Headlines from March Report: UK sees lowest price growth since 2013
Prime Central London (PCL)
Brexit’s false dawn brings surge of activity
- Average annual prices in March (excluding new build) in PCL now stand at £1,848,282.
- Prices fall by 3.7% in Q1.
- Annual transactions stand at just 3,378, a fall of 15.7%.
- Quarterly transactions see a surge of 18.3%.
- New build average prices rise to £2,377,521, a 60.8% premium over existing stock.
- New build transactions stand at just 586, an annual fall of 18%.
Sales go on falling and falling
- Average prices in Greater London (excluding new build) now stand at £624,343.
- This is a monthly rise of 2.6%.
- Annual prices increase by just 1.4%.
- Annual transactions fall by 3.4% to just 87,368, 24.7% lower than at the EU Referendum in June 2016.
- New build prices now stand at £691,452, representing a 21.5% premium over existing stock and an annual increase of 15.2%
- However, new build transactions are falling much faster than existing stock, at a rate of 18.0% annually.
England and Wales (Excluding Greater London)
Weakest price growth since 2013
- Average prices in England and Wales (excluding new build) stand at £254,196.
- Monthly prices fall by 1.4% and quarterly prices fall 2.6%.
- Annual transactions continue to fall by 0.8% and now stand at 798,521.
- Quarterly transactions plummet by 14%.
- New build prices stand at £307,692 rising annually by 3.6%, representing a 15.1% premium over existing stock.
- New build annual transactions stand at 95,935, an annual rise of 5.2%.
- Quarterly new build transactions plummet by 24.3%.
For top-line commentary, please see below
Naomi Heaton, CEO of LCP, comments:
Prime Central London
Average annual prices in March for Prime Central London (PCL) now stand at £1,848,282. They have fallen 3.7% over the quarter. On an annual basis, prices hold with a modest increase of just 1.8%
Annual transactions remain just above the record low seen last month and now stand at 3,378, a fall of 15.7%.
Nevertheless, the run up to the initial Brexit deadline of 29th March saw shrewd buyers and investors push through deals whilst levels of competition remained subdued and sterling weak. As a result, transactions increased 18.3% in Q1.
It had been anticipated that following Brexit D-Day, there would be a clear roadmap for the UK to leave the European Union engendering a market revival. However, subsequent delays to our departure have created more uncertainty. This is unlikely to change materially until a clear decision is in the offing.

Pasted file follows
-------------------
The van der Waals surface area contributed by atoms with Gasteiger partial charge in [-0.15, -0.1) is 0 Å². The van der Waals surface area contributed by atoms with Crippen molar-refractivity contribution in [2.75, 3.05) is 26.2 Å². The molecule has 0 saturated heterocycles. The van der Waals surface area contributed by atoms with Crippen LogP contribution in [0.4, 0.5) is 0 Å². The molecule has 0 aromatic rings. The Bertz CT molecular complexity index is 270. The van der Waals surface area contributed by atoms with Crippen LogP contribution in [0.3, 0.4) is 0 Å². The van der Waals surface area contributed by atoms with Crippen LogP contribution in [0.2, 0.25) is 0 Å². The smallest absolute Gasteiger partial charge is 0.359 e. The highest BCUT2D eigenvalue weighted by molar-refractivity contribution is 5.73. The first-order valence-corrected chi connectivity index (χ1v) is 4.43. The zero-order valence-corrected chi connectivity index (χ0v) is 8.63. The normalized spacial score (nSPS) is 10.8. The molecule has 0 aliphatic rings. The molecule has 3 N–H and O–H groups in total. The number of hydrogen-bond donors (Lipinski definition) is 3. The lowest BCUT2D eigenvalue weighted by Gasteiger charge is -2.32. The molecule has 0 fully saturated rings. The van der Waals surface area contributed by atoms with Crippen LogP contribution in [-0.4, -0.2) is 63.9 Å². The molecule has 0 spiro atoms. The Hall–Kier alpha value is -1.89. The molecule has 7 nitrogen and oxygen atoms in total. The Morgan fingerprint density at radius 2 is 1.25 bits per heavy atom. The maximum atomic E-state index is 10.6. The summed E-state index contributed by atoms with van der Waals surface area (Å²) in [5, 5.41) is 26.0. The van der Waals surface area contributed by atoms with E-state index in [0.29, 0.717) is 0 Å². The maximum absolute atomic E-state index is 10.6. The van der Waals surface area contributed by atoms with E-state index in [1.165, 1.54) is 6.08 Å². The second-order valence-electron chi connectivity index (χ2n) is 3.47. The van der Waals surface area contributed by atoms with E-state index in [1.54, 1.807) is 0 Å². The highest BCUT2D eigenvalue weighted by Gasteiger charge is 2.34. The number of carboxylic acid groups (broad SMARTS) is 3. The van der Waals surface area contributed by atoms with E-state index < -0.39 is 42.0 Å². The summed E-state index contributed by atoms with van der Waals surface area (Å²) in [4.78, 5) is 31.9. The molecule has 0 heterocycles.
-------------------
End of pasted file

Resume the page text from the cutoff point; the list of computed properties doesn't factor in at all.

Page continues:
Average prices in Greater London for March are £624,343. This is a rise of 2.6% over the month, culminating in an increase of 1.4% over the year.
Unlike PCL, transactions in Greater London saw a fall in Q1 of 7.1% as concerns about the post-Brexit landscape continue to trouble a largely domestic market.
This cements the long-term trend of falling transactions with a drop of 3.4% over the year. At 87,368, they are now 24.7% lower than in June 2016, when the EU Referendum took place. It illustrates the devastating impact the ensuing uncertainty has had on the property market, coupled with numerous tax hikes since 2014.
If the current cross-party talks yield a compromise which can be ratified, then the prospect of a swift exit is still on the table. If not, we will see an extension of the limbo that not just the London housing market finds itself in, but the UK economy as a whole, with significant negative implications.
England & Wales (excluding Greater London)
Average Prices in England and Wales (excluding Greater London) stand at £254,196 for March. This represents a monthly fall of 1.4% and a fall of 2.6% for Q1. Growth levels on an annual basis remain at the lowest since 2013, standing at just 2.9%.
Annual transactions also remain weak and now stand at 798,521, down 0.8%. With a fall of 14% in Q1, this downward trend could be expected to continue for now.
The Brexit wobbles that have been evident in the capital for some time are now impacting on England and Wales. Buyers’ faith in the market has waned and sellers are beginning to question whether now is the best time to make a move. Average prices have fallen every month since last September.
In previous market cycles, London has often been an early indicator of what was to come for the rest of the UK. This may well presage more bad news to come for the domestic market.